Now to the present! For the last two years I have been doing my uni work part-part time by correspondence often taking a break here and there to manage the other responsibilities I have at work. For me the uni degree is to make me better at the job I have, not to get a new one when I finish so there is no rush. I rolled the dice late last year opting to switch to full time on campus uni at Wollongong. We were understaffed, The Shed had never been busier and the subjects I was enrolled in were very challenging to me. I remember boasting to a few people about deciding to enrol and the hours I would have to do. Combining days at uni, PT work, nutrition work, private tutoring for Maths and Chemistry, paperwork etc was keeping me at work / uni 85 hrs a week and all of a sudden the control freak couldn't control everything. And for the first time in 5 years since starting The Shed I found out that I do have a breaking point. My nutrition suffered, I missed sessions, I failed my first exam - all of the things that normally comfort me were all of a sudden terrifying me, I thought I was going crazy! I would go to sleep anxious, wake up anxious, force down as much food as I could without throwing up and go to work. All the responsibilities that I CHOSE willingly were drowning me. So for about 2 - 3 months I didn't count macros, I trained rarely and shortly, I came to work / uni and went home. We decided to close over Christmas and I told everyone it was to give the staff a rest, which wasn't totally untrue but I am sure many of you could see through that and know I needed time. The staff certainly could!
And in that short break, hearing Mum talk about Jack the bear, I had a sort of epiphany. I am not going crazy, I already was crazy. I have anxiety. I have had anxious periods of my life as long as I can remember and there is nothing wrong with that, but I was burning the candle at both ends thinking people who take time off are quitters and I got what I deserved and needed. I came back to work last week feeling bruised and battered but was also feeling optimistic and wiser. I am planning to take 2 weeks off at some point this year, reverting to part time uni, writing new programs and counting macros again. I am determined to learn from 2014, I am loving my training and nutrition again - being the control freak that I am, counting macros, training frequently, recording intake, reps etc has always been a source of comfort for me. I lost 14 kilos in that down phase between the middle photo and the photo on the right, one plus is it makes me truly appreciate how much our metabolisms do change from long term nurturing.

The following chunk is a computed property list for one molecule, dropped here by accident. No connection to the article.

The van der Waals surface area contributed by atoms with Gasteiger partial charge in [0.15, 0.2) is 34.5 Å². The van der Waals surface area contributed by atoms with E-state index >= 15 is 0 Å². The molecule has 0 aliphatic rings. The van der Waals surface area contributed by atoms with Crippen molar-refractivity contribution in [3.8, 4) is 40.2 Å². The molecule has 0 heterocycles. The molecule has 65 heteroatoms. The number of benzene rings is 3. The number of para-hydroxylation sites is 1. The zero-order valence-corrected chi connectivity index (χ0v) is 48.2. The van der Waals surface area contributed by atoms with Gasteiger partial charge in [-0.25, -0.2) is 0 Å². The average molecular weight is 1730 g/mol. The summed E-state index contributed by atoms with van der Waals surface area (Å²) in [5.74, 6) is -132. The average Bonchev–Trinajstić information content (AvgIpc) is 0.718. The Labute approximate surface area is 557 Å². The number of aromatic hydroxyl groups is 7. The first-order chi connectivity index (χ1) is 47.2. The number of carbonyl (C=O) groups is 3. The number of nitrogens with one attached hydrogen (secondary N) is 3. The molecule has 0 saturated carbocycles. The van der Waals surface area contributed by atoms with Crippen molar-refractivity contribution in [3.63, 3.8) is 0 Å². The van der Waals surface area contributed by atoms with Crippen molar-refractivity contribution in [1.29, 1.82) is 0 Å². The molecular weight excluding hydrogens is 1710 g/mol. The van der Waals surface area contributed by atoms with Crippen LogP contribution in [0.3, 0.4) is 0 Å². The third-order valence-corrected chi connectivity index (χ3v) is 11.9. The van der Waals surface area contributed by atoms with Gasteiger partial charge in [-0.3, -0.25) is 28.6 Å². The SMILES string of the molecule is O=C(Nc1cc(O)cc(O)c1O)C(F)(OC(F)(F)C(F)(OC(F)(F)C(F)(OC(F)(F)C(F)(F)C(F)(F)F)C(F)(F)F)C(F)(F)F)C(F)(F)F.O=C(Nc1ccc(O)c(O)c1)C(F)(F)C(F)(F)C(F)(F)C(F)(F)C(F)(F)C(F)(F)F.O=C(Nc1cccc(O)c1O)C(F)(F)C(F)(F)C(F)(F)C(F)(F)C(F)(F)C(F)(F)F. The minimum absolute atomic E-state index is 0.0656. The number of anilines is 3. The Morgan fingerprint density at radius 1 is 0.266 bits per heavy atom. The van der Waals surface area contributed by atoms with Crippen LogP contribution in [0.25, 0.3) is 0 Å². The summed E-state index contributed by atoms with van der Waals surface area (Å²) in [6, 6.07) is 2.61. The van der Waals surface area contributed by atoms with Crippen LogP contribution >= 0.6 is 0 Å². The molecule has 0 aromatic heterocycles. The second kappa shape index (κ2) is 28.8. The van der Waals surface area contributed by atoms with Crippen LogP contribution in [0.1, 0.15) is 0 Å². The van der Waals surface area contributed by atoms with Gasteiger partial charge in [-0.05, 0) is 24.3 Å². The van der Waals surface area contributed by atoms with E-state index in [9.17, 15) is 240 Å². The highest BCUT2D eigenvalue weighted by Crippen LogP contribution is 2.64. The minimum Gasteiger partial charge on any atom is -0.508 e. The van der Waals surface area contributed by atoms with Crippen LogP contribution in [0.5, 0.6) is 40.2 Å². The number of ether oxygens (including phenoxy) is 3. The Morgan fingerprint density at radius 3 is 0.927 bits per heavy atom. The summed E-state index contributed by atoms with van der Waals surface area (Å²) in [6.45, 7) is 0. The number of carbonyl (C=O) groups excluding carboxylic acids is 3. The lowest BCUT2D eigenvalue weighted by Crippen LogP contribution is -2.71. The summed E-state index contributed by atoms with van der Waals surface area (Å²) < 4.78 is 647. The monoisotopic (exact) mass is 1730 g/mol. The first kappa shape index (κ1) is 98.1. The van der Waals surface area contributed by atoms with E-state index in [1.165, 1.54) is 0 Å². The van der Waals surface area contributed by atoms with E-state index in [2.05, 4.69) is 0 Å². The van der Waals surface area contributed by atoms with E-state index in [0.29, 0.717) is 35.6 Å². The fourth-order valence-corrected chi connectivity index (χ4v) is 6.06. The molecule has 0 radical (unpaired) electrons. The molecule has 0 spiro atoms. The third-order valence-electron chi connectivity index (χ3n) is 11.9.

This blog has been a super self-indulgent one and I apologise for that if you have made it this far. So long long story short I AM proud of my journey so far, it has had ups and downs but every down makes me a lot better at my job, after all I am working with a bunch of nutters just like myself. Whether we are brave enough to admit it or not we all exercise and improve our nutrition to make ourselves happier. And last year has taught me that this is too damn important to mess with, don't risk poisoning your journey by overcommitting your time, finance or emotion on fitness - it will soon lose it's benefit. From one nutter to another!